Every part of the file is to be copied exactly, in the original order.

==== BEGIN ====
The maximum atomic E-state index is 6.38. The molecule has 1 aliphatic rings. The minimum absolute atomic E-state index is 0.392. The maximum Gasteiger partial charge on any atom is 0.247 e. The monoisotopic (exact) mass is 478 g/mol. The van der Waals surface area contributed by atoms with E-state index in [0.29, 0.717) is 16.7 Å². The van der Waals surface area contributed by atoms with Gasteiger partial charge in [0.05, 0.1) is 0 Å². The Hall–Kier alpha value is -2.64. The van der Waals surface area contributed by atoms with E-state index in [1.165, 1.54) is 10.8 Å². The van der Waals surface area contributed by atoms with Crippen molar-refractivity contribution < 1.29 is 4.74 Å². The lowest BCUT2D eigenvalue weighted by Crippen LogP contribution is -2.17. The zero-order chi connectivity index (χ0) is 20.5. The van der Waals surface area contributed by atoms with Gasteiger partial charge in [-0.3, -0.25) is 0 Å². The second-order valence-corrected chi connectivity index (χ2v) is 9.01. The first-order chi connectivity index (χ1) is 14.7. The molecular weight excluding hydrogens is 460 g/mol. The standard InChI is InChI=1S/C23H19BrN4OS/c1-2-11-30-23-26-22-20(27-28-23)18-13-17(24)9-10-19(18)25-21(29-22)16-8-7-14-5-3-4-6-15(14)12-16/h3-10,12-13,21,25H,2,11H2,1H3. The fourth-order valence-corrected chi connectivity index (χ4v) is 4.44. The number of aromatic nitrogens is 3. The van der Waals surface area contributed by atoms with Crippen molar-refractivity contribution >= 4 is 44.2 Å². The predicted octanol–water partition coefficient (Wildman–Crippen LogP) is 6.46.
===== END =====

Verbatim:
The maximum atomic E-state index is 6.38. The molecule has 1 aliphatic rings. The minimum absolute atomic E-state index is 0.392. The maximum Gasteiger partial charge on any atom is 0.247 e. The monoisotopic (exact) mass is 478 g/mol. The van der Waals surface area contributed by atoms with E-state index in [0.29, 0.717) is 16.7 Å². The van der Waals surface area contributed by atoms with Gasteiger partial charge in [0.05, 0.1) is 0 Å². The Hall–Kier alpha value is -2.64. The van der Waals surface area contributed by atoms with E-state index in [1.165, 1.54) is 10.8 Å². The van der Waals surface area contributed by atoms with Crippen molar-refractivity contribution < 1.29 is 4.74 Å². The lowest BCUT2D eigenvalue weighted by Crippen LogP contribution is -2.17. The zero-order chi connectivity index (χ0) is 20.5. The van der Waals surface area contributed by atoms with Gasteiger partial charge in [-0.3, -0.25) is 0 Å². The second-order valence-corrected chi connectivity index (χ2v) is 9.01. The first-order chi connectivity index (χ1) is 14.7. The molecular weight excluding hydrogens is 460 g/mol. The standard InChI is InChI=1S/C23H19BrN4OS/c1-2-11-30-23-26-22-20(27-28-23)18-13-17(24)9-10-19(18)25-21(29-22)16-8-7-14-5-3-4-6-15(14)12-16/h3-10,12-13,21,25H,2,11H2,1H3. The fourth-order valence-corrected chi connectivity index (χ4v) is 4.44. The number of aromatic nitrogens is 3. The van der Waals surface area contributed by atoms with Crippen molar-refractivity contribution >= 4 is 44.2 Å². The predicted octanol–water partition coefficient (Wildman–Crippen LogP) is 6.46.